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Genet Epidemiol. 2009 Jan;33(1):27-37. doi: 10.1002/gepi.20353.

Bayesian variable and model selection methods for genetic association studies.

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  • 1Division of Biostatistics, Department of Health Sciences Research, Mayo Clinic College of Medicine, Rochester, Minnesota 55905, USA.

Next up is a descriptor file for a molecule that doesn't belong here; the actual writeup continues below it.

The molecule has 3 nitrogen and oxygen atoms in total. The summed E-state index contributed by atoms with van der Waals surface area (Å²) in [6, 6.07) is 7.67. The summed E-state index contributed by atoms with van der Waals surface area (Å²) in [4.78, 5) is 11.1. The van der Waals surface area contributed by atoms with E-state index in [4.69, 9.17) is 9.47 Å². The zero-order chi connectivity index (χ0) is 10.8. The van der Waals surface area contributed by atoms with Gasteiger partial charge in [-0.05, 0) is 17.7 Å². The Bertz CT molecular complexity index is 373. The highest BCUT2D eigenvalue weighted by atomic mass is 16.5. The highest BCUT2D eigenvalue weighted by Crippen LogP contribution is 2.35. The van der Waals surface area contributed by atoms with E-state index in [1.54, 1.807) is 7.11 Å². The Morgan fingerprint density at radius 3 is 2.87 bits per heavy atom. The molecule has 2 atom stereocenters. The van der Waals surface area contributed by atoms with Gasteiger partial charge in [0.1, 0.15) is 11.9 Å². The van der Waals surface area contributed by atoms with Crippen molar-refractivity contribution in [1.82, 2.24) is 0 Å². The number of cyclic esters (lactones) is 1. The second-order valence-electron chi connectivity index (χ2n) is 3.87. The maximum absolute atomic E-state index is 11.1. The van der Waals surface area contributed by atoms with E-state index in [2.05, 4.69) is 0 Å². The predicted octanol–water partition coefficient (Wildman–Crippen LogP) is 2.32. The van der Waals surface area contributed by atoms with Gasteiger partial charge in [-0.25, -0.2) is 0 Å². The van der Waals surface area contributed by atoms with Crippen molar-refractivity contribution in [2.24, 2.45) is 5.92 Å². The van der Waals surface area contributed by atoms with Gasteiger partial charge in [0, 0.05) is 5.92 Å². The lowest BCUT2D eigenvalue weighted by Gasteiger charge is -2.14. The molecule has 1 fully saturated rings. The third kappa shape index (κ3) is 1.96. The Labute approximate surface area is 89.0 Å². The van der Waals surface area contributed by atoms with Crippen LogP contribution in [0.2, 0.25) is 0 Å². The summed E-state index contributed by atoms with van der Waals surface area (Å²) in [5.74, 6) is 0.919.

Variable selection is growing in importance with the advent of high throughput genotyping methods requiring analysis of hundreds to thousands of single nucleotide polymorphisms (SNPs) and the increased interest in using these genetic studies to better understand common, complex diseases. Up to now, the standard approach has been to analyze the genotypes for each SNP individually to look for an association with a disease. Alternatively, combinations of SNPs or haplotypes are analyzed for association. Another added complication in studying complex diseases or phenotypes is that genetic risk for the disease is often due to multiple SNPs in various locations on the chromosome with small individual effects that may have a collectively large effect on the phenotype. Hence, multi-locus SNP models, as opposed to single SNP models, may better capture the true underlying genotypic-phenotypic relationship. Thus, innovative methods for determining which SNPs to include in the model are needed. The goal of this article is to describe several methods currently available for variable and model selection using Bayesian approaches and to illustrate their application for genetic association studies using both real and simulated candidate gene data for a complex disease. In particular, Bayesian model averaging (BMA), stochastic search variable selection (SSVS), and Bayesian variable selection (BVS) using a reversible jump Markov chain Monte Carlo (MCMC) for candidate gene association studies are illustrated using a study of age-related macular degeneration (AMD) and simulated data.

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